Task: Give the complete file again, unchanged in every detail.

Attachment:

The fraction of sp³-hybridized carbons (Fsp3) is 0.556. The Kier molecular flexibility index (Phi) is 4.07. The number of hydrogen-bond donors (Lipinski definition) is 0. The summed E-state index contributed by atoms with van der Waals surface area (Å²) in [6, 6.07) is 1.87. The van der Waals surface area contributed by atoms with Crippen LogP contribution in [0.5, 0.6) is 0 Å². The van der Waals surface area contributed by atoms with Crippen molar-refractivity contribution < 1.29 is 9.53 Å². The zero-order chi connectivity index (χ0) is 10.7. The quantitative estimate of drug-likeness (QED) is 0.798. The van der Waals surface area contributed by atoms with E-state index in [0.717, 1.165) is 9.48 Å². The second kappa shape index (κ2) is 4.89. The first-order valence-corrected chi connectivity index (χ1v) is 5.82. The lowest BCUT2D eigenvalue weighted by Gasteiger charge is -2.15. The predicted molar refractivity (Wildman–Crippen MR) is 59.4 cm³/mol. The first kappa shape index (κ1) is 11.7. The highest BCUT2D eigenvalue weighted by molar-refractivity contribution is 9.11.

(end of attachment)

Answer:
The fraction of sp³-hybridized carbons (Fsp3) is 0.556. The Kier molecular flexibility index (Phi) is 4.07. The number of hydrogen-bond donors (Lipinski definition) is 0. The summed E-state index contributed by atoms with van der Waals surface area (Å²) in [6, 6.07) is 1.87. The van der Waals surface area contributed by atoms with Crippen LogP contribution in [0.5, 0.6) is 0 Å². The van der Waals surface area contributed by atoms with Crippen molar-refractivity contribution < 1.29 is 9.53 Å². The zero-order chi connectivity index (χ0) is 10.7. The quantitative estimate of drug-likeness (QED) is 0.798. The van der Waals surface area contributed by atoms with E-state index in [0.717, 1.165) is 9.48 Å². The second kappa shape index (κ2) is 4.89. The first-order valence-corrected chi connectivity index (χ1v) is 5.82. The lowest BCUT2D eigenvalue weighted by Gasteiger charge is -2.15. The predicted molar refractivity (Wildman–Crippen MR) is 59.4 cm³/mol. The first kappa shape index (κ1) is 11.7. The highest BCUT2D eigenvalue weighted by molar-refractivity contribution is 9.11.